Traditional Kamasan Art
This is the most traditional of all Balinese paintings. Originating in the Klungkung Regency during the reign Kingdom of Gelgel it was widely admired throughout Bali. The artists specializing in this art form are known as "Sangging". In days gone by these Snagging artists would often be commissioned to travel to other kingdoms to decorate a palace or temple with this style of painting.
Kamasan is easily distinguished in the market. The paint color is predominately orange (sometimes blue) and the theme always depicts Hindu epics and are based on the Javanese Wayang characters. The characters are divided into two camps: Good, ( those with refined facial features and slim bodies) and Evil, (those with distorted faces, red color and distended bodies). The painting is a large canvas divided up into panels with each panel telling the story of a well known adventure. Years ago Kamasan art was placed primarily in temples as wall hangings, used as curtains, or as banners during festivals. (Go to the Kerta Goa Hall of Justice in Klungkung to see fine examples of this style). The paintings are used much the same way today with restaurants now often using the canvas for menu covers.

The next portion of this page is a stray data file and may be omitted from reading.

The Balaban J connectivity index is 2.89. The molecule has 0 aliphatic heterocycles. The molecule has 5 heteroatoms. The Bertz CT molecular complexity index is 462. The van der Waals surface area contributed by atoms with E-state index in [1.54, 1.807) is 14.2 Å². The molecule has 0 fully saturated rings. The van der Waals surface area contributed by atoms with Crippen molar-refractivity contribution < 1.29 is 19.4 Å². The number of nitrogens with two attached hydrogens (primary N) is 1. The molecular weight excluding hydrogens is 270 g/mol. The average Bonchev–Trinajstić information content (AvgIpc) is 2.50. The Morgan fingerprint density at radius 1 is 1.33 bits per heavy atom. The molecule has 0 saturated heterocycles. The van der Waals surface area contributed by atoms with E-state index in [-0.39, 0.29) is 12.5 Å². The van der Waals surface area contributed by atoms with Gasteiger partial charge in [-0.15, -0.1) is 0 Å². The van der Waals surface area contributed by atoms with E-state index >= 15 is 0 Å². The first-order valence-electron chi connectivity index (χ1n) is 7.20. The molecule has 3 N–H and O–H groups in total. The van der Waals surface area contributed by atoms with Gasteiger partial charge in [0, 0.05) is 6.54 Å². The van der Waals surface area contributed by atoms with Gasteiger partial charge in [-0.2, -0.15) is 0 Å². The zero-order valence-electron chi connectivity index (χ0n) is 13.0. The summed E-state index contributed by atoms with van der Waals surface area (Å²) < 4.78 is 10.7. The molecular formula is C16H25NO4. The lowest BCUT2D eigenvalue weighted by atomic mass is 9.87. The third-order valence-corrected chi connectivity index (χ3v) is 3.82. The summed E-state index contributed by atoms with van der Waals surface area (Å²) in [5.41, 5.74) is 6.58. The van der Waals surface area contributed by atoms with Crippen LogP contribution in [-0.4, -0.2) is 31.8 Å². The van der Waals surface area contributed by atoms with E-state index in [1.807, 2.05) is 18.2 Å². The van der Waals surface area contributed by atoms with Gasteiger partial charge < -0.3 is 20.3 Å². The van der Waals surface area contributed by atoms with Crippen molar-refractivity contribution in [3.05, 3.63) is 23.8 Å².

Kamasan still today has Sangging artists dedicated to painting in the traditional Kamasan style. Easily the best known Kamasan artist is I Nyoman Mandra who has his own school, and does restoration work. Bpk. Mandra can be found in Klungkung.
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